Congress has far too much power over public schools
Confirmation of Betsy DeVos as U.S. secretary of education means the end of public schools as we know them, her critics say.
There was enough concern about that among senators that 50 of them voted against her last week.
In fact, for the first time in history, a tie vote in the Senate over a Cabinet nominee had to be broken by the vice president.
It is true that DeVos is a proponent of school choice.
She believes public money ought to be made available to private charter schools to give students and parents options.
Charter schools indeed can be a good alternative to public schools that are failing — and big cities are full of them.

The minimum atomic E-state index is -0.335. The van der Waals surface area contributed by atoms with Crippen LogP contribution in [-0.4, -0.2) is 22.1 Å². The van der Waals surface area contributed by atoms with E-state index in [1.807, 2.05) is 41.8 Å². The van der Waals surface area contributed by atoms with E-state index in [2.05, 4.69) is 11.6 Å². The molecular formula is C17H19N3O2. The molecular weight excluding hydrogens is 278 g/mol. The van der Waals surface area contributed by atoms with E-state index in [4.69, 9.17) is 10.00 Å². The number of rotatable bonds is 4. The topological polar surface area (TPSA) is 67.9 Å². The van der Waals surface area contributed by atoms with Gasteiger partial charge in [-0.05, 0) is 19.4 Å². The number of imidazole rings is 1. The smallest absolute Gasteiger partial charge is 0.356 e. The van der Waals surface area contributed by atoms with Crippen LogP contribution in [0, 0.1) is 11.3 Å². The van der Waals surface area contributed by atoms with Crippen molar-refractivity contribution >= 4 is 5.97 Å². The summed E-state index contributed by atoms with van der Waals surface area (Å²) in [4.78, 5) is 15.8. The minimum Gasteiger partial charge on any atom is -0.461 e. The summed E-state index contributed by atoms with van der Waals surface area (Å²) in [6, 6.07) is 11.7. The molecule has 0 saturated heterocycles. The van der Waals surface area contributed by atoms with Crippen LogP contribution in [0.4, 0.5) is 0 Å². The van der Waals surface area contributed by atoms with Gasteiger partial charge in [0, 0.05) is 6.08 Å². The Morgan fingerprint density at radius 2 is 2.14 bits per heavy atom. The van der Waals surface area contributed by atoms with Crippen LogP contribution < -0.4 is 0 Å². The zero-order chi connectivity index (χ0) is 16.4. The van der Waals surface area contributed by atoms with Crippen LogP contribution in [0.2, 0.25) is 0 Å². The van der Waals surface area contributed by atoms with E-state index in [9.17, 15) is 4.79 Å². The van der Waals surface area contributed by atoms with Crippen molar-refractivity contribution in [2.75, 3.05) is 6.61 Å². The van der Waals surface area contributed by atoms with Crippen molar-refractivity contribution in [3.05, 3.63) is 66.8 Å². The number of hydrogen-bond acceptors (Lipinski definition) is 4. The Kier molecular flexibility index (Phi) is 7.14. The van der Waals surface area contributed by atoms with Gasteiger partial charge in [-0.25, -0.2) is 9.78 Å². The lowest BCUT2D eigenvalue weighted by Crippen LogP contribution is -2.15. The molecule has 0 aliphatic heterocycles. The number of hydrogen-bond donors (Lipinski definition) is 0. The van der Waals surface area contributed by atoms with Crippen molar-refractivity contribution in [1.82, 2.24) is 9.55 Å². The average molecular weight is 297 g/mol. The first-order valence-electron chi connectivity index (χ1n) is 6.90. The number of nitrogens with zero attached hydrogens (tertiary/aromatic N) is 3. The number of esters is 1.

But just saying no to the idea, as some in education establishment prefer, makes no sense.
At the same time, writing charter schools what amounts to a blank check is unreasonable, too.
The bulk of school taxes paid by Americans goes to public schools.
As such, expecting accountability is their right.
But wait a moment.
It ought to be unsettling to many people to hear members of the U.S. Senate worrying aloud about the damage DeVos allegedly will do to public schools. Senators, along with members of the House of Representatives, write the law on how the federal government handles education, after all.
A bigger issue than DeVos needs to be dealt with. It is whether Congress has given too much power over public schools to bureaucrats in the Department of Education.